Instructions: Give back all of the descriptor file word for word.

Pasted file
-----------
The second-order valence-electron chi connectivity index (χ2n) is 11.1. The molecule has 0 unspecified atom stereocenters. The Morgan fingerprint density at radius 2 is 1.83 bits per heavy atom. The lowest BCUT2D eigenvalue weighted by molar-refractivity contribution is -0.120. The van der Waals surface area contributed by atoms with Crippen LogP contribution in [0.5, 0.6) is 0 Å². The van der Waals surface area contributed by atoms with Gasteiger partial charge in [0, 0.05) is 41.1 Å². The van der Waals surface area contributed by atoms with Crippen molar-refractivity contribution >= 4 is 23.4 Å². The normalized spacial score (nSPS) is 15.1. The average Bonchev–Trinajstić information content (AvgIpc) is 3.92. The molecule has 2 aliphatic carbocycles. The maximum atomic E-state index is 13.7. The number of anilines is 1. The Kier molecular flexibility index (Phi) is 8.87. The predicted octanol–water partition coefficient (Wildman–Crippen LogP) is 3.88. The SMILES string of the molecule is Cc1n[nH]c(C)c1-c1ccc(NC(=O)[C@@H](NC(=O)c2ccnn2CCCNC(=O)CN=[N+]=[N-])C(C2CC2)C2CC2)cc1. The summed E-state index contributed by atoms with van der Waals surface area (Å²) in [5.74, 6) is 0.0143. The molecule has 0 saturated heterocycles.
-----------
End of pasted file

The second-order valence-electron chi connectivity index (χ2n) is 11.1. The molecule has 0 unspecified atom stereocenters. The Morgan fingerprint density at radius 2 is 1.83 bits per heavy atom. The lowest BCUT2D eigenvalue weighted by molar-refractivity contribution is -0.120. The van der Waals surface area contributed by atoms with Crippen LogP contribution in [0.5, 0.6) is 0 Å². The van der Waals surface area contributed by atoms with Gasteiger partial charge in [0, 0.05) is 41.1 Å². The van der Waals surface area contributed by atoms with Crippen molar-refractivity contribution >= 4 is 23.4 Å². The normalized spacial score (nSPS) is 15.1. The average Bonchev–Trinajstić information content (AvgIpc) is 3.92. The molecule has 2 aliphatic carbocycles. The maximum atomic E-state index is 13.7. The number of anilines is 1. The Kier molecular flexibility index (Phi) is 8.87. The predicted octanol–water partition coefficient (Wildman–Crippen LogP) is 3.88. The SMILES string of the molecule is Cc1n[nH]c(C)c1-c1ccc(NC(=O)[C@@H](NC(=O)c2ccnn2CCCNC(=O)CN=[N+]=[N-])C(C2CC2)C2CC2)cc1. The summed E-state index contributed by atoms with van der Waals surface area (Å²) in [5.74, 6) is 0.0143. The molecule has 0 saturated heterocycles.